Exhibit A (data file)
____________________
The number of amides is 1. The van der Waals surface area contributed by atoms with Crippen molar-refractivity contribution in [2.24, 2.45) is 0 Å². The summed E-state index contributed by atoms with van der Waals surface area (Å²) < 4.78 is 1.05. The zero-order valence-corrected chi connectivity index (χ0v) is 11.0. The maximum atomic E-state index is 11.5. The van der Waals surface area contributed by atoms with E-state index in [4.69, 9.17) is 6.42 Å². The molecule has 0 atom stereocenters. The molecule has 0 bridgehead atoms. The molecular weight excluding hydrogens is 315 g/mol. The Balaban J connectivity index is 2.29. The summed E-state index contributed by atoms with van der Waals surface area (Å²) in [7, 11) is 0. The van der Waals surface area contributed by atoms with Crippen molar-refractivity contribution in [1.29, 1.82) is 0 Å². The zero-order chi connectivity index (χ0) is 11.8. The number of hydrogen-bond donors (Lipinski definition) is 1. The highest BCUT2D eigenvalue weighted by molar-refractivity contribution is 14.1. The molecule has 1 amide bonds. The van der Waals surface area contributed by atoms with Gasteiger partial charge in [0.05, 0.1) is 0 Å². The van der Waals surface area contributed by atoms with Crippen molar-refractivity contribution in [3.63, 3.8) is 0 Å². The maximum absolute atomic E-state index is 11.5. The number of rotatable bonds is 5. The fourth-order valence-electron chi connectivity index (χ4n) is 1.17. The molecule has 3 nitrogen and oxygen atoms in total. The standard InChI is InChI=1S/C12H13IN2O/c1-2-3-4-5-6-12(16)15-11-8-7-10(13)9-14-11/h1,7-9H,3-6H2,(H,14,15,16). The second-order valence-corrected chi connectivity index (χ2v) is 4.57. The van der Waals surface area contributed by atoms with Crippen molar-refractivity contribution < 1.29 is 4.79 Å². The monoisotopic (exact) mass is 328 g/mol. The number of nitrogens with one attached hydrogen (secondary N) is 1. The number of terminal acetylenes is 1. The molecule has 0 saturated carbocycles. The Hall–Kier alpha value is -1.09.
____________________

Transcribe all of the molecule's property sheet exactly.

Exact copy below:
The number of amides is 1. The van der Waals surface area contributed by atoms with Crippen molar-refractivity contribution in [2.24, 2.45) is 0 Å². The summed E-state index contributed by atoms with van der Waals surface area (Å²) < 4.78 is 1.05. The zero-order valence-corrected chi connectivity index (χ0v) is 11.0. The maximum atomic E-state index is 11.5. The van der Waals surface area contributed by atoms with E-state index in [4.69, 9.17) is 6.42 Å². The molecule has 0 atom stereocenters. The molecule has 0 bridgehead atoms. The molecular weight excluding hydrogens is 315 g/mol. The Balaban J connectivity index is 2.29. The summed E-state index contributed by atoms with van der Waals surface area (Å²) in [7, 11) is 0. The van der Waals surface area contributed by atoms with Crippen molar-refractivity contribution in [1.29, 1.82) is 0 Å². The zero-order chi connectivity index (χ0) is 11.8. The number of hydrogen-bond donors (Lipinski definition) is 1. The highest BCUT2D eigenvalue weighted by molar-refractivity contribution is 14.1. The molecule has 1 amide bonds. The van der Waals surface area contributed by atoms with Gasteiger partial charge in [0.05, 0.1) is 0 Å². The van der Waals surface area contributed by atoms with Crippen molar-refractivity contribution in [3.63, 3.8) is 0 Å². The maximum absolute atomic E-state index is 11.5. The number of rotatable bonds is 5. The fourth-order valence-electron chi connectivity index (χ4n) is 1.17. The molecule has 3 nitrogen and oxygen atoms in total. The standard InChI is InChI=1S/C12H13IN2O/c1-2-3-4-5-6-12(16)15-11-8-7-10(13)9-14-11/h1,7-9H,3-6H2,(H,14,15,16). The second-order valence-corrected chi connectivity index (χ2v) is 4.57. The van der Waals surface area contributed by atoms with Crippen molar-refractivity contribution < 1.29 is 4.79 Å². The monoisotopic (exact) mass is 328 g/mol. The number of nitrogens with one attached hydrogen (secondary N) is 1. The number of terminal acetylenes is 1. The molecule has 0 saturated carbocycles. The Hall–Kier alpha value is -1.09.